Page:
Feed

Anderson, M.T. Feed. Read by David Aaron Baker. New York: Random House Listening Library, 2002.

Reason read: May is considered Birds and Bees month and since teenagers have raging hormones I thought I would combine the two and read Feed.

Confessional: I am not a big fan of futuristic, dystopian novels. Feed is Anderson’s commentary of big corporation greed and its power over society in the form of extreme consumerism. Additionally, information technology and data mining are taken further by the invention of a brain-implanted feed network capable of scanning and collecting people’s thoughts and feelings and regurgitated back as commercials. Told from the first person perspective of Titus, we meet Linc (cloned after Abraham Lincoln), Marty (the guy with the Nike speech tattoo which causes him to insert the word Nike into every sentence), Loga (ex-girlfriend of Titus), Calista (the first girl to get lesions as a fashion statement) and Violet (Titus’s new girlfriend and the one to reveal the dangers of the feed). Violet is the most interesting of the group. As an underprivileged teen, she did not get a feed insert until she was older. This causes malfunctioning and Violet’s ability to “fight” the feed. Although it is a predictable ending, I appreciated Anderson’s reality of the situation.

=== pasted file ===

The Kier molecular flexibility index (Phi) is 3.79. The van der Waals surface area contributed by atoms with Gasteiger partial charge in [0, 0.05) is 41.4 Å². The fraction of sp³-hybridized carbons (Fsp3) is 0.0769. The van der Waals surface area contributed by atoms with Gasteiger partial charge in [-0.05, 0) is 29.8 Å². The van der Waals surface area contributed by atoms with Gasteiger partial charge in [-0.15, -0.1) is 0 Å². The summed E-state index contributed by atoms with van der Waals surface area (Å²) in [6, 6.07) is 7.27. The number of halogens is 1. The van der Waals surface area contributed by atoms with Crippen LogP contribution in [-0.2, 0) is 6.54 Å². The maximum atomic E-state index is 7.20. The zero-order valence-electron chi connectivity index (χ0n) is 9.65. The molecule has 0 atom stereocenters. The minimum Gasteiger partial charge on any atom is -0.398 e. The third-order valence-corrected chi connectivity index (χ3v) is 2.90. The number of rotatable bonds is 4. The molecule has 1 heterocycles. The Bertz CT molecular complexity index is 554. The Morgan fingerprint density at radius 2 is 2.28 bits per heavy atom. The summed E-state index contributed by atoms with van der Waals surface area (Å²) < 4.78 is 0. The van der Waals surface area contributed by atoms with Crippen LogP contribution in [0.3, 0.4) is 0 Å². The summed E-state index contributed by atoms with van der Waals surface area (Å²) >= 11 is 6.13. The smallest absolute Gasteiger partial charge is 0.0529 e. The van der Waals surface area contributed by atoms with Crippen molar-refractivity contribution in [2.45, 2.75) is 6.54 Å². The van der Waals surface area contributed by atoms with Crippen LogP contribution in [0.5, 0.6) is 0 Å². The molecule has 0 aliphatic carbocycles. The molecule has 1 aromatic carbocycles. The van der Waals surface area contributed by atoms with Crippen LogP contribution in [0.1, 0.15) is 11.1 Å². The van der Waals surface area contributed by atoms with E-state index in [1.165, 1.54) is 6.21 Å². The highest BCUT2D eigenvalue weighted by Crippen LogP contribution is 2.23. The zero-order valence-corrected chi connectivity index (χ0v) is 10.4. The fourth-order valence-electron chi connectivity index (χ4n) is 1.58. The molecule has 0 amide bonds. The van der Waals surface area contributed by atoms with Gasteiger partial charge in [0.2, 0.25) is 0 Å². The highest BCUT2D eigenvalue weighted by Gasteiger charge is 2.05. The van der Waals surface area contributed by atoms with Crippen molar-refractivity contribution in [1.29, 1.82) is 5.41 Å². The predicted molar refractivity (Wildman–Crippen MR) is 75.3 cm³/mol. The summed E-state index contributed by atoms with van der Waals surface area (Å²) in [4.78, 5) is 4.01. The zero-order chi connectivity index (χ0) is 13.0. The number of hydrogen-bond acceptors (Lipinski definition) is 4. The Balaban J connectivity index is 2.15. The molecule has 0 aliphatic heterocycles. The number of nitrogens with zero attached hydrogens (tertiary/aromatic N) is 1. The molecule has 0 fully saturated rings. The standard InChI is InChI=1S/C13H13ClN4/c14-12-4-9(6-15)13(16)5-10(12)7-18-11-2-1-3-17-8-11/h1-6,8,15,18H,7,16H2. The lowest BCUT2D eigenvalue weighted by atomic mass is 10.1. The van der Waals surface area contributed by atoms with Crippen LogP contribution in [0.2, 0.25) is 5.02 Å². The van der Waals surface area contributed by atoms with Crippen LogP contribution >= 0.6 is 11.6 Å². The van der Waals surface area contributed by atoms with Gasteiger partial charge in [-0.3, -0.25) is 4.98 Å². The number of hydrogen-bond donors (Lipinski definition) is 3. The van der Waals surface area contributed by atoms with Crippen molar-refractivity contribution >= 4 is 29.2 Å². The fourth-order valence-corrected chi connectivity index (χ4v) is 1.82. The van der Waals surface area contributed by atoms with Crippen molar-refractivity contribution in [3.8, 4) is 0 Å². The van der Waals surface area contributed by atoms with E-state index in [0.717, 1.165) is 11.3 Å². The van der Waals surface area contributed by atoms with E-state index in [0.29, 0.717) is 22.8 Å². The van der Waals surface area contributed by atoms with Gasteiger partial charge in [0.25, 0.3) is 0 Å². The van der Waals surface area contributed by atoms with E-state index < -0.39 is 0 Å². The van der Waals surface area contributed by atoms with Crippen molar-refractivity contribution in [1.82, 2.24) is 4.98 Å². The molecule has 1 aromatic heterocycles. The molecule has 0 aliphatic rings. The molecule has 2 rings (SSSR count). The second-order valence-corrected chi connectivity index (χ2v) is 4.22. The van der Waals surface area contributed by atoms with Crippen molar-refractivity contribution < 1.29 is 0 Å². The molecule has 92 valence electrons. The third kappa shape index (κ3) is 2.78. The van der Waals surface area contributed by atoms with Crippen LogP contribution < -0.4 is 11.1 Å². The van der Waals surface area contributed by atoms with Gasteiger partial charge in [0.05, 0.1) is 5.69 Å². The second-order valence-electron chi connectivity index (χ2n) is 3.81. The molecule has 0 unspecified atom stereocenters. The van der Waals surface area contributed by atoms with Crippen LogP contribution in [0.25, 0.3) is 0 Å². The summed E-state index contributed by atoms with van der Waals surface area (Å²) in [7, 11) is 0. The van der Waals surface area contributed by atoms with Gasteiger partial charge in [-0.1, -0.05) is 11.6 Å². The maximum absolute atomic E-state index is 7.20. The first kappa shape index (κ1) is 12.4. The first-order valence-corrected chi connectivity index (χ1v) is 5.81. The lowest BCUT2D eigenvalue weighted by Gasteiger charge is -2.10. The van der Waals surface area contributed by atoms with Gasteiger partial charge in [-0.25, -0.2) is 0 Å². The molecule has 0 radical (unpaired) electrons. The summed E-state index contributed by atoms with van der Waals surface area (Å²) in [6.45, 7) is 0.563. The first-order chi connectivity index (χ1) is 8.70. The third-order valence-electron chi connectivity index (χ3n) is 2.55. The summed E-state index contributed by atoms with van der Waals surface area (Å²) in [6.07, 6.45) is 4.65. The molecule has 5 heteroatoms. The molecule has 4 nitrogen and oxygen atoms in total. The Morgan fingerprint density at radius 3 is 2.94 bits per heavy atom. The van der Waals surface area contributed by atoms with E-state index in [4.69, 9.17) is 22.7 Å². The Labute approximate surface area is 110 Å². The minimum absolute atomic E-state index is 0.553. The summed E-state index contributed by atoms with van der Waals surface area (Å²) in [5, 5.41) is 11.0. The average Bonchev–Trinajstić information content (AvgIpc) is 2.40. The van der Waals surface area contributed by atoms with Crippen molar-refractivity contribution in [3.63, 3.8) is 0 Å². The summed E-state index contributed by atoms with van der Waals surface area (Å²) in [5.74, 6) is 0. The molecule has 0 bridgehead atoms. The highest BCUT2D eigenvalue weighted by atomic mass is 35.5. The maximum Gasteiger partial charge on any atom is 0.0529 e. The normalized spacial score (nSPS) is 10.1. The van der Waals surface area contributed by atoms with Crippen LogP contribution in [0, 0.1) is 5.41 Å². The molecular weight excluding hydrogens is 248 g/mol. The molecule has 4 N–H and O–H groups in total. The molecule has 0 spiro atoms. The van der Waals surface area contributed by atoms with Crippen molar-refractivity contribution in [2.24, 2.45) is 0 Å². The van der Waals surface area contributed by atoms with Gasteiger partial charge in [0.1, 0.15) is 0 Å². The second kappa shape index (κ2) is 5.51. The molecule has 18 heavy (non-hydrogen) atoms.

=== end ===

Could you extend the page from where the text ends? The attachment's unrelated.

As an aside, definitely find the audio book read by David Aaron Baker. It is a spectacular performance.

The popularity of having lesions to the point of creating them reminded me of the Seuss book, Gertrude McFuzz, the story about the bird who wanted glorious tail feathers and got so greedy collecting them she could no longer fly.

Author fact: Anderson also write Thirsty which is on my Challenge list.

Book trivia: Feed was a National Book Award finalist and winner of the Boston Globe Horn Book Award and the Golden Duck Award (Hal Clement).

Nancy said: Pearl didn’t say anything specific about Feed except to include it in the list of sure teen-pleasers.

BookLust Twist: from More Book Lust in the chapter called “Best for Teens” (p 23).



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